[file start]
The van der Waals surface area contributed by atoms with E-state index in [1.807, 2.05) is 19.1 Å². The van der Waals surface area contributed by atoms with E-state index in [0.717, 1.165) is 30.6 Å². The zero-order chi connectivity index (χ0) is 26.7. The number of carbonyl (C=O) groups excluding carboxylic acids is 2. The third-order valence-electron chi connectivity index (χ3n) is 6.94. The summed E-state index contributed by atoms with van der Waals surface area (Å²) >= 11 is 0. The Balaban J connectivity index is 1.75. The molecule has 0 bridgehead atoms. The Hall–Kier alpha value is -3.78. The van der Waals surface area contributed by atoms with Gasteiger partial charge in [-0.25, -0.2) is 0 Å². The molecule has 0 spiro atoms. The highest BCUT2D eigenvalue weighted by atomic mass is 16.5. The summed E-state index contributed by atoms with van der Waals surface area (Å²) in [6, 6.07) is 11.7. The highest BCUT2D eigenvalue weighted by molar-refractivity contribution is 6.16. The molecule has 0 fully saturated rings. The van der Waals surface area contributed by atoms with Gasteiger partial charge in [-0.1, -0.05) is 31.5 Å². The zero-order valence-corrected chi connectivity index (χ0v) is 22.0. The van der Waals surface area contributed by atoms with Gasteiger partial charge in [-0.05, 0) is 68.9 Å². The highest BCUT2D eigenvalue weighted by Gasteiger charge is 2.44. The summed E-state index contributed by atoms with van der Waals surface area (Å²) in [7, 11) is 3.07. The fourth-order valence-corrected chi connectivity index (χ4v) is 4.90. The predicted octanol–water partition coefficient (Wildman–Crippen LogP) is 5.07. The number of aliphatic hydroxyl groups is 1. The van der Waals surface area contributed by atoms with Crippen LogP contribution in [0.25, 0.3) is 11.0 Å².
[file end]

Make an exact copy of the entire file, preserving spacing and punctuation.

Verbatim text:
The van der Waals surface area contributed by atoms with E-state index in [1.807, 2.05) is 19.1 Å². The van der Waals surface area contributed by atoms with E-state index in [0.717, 1.165) is 30.6 Å². The zero-order chi connectivity index (χ0) is 26.7. The number of carbonyl (C=O) groups excluding carboxylic acids is 2. The third-order valence-electron chi connectivity index (χ3n) is 6.94. The summed E-state index contributed by atoms with van der Waals surface area (Å²) >= 11 is 0. The Balaban J connectivity index is 1.75. The molecule has 0 bridgehead atoms. The Hall–Kier alpha value is -3.78. The van der Waals surface area contributed by atoms with Gasteiger partial charge in [-0.25, -0.2) is 0 Å². The molecule has 0 spiro atoms. The highest BCUT2D eigenvalue weighted by atomic mass is 16.5. The summed E-state index contributed by atoms with van der Waals surface area (Å²) in [6, 6.07) is 11.7. The highest BCUT2D eigenvalue weighted by molar-refractivity contribution is 6.16. The molecule has 0 fully saturated rings. The van der Waals surface area contributed by atoms with Gasteiger partial charge in [-0.1, -0.05) is 31.5 Å². The zero-order valence-corrected chi connectivity index (χ0v) is 22.0. The van der Waals surface area contributed by atoms with Gasteiger partial charge in [-0.05, 0) is 68.9 Å². The highest BCUT2D eigenvalue weighted by Gasteiger charge is 2.44. The summed E-state index contributed by atoms with van der Waals surface area (Å²) in [7, 11) is 3.07. The fourth-order valence-corrected chi connectivity index (χ4v) is 4.90. The predicted octanol–water partition coefficient (Wildman–Crippen LogP) is 5.07. The number of aliphatic hydroxyl groups is 1. The van der Waals surface area contributed by atoms with Crippen LogP contribution in [0.25, 0.3) is 11.0 Å².